An overpass at Western Avenue will be the only above-grade portion of the western end of Oklahoma City Boulevard if a consultant’s recommendation wins eventual approval.
Oklahoma City officials released design plans this week for the boulevard’s western section in advance of the formal unveiling of consultant Stantec’s recommendations at a public meeting Monday. Stantec was contracted to study options for the boulevard to traverse a complicated series of intersections west of downtown.
The boulevard’s eventual design on that end has been a divisive subject, with some favoring plans that maximize development opportunities and others favoring a focus on traffic movement.
A raised roadway only at Western is essentially a compromise between those priorities, which usually involve design elements that come at the expense of the other.
The first design of the boulevard featured an elevated roadway all the way from west of Western to Walker Avenue, which is good for moving traffic but bad for creating development opportunities on the boulevard, intended to be a grand parkway and redevelopment magnet.
The roadway would be at-grade for several more blocks if the recommended version is eventually chosen.
“The majority of the retaining wall has been eliminated,” city Public Works Director Eric Wenger said. “It enhances a lot of the at-grade opportunities for development and future use. It increases accessibility for walkability and all those other things that encourage a revitalization of the area.”
The city council, state Transportation Department and federal transportation authorities all have a hand in the ultimate approval of the roadway.
State transportation officials have said they are willing to form a plan to build a roadway based on what the city council says it wants, and federal authorities have to give final approval.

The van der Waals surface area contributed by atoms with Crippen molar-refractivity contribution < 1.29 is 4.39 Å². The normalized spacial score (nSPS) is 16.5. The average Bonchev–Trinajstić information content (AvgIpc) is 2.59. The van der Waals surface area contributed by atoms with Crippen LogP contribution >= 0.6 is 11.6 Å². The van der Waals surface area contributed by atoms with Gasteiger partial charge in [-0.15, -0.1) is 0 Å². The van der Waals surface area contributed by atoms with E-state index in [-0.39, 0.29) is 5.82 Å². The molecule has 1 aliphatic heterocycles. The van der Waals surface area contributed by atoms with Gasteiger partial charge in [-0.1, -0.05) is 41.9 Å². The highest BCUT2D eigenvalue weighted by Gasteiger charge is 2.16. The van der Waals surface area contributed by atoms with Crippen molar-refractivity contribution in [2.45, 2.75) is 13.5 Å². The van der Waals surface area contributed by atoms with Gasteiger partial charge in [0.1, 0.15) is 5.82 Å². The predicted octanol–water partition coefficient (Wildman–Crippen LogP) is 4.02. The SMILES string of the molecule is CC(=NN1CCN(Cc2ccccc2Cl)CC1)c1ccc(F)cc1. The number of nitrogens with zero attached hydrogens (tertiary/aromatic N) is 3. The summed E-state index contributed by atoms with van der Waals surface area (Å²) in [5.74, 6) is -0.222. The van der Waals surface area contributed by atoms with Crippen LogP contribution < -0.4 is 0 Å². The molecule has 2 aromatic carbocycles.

Wenger said consultants considered about 40 options before settling on their recommendation.
The other most significant change to the design is that it consolidates traffic on Western and Classen Boulevard to go under the boulevard in one place, which is part of an overall design change designed to make downtown traffic-flow more efficient, Wenger said.
“It helps eliminate an intersection, reducing a lot of the traffic congestion in the area,” Wenger said.
No matter what design is chosen, questions about how the boulevard will look east of Reno Avenue have yet to be answered.
Wenger said “discussions are still taking place” on how limited access to the boulevard will be, and how extensive street-side parking will be.
If the boulevard is constructed based on the consultant’s recommendation, it will likely result in some cost savings as compared with the first design possibility, Wenger said.
But how the savings would be used remains to be seen.
“There will be future meetings as part of the MAPS 3 projects and the overall design of the boulevard,” Wenger said.
The boulevard, although separate from MAPS 3, is nonetheless essentially an element of some of the program’s cornerstone projects. The MAPS 3 convention center and urban park are both expected to border the boulevard.
The meeting during which the design recommendation will be formally unveiled is set for 5:30 p.m. Monday at the Coca-Cola Bricktown Events Center, 425 E California Ave., and is open to the public. It will be shown live online on the city’s Ustream.tv channel.
More public meetings regarding design elements of the boulevard are expected to follow. The city and state Transportation Department will solicit feedback from people about the design.
The boulevard, expected to be completed in 2014, will follow the alignment of the old Crosstown Expressway from west of downtown into Bricktown.
For more information about the meeting, or to see the designs or download comment forms, go to www.okc.gov/okcblvd.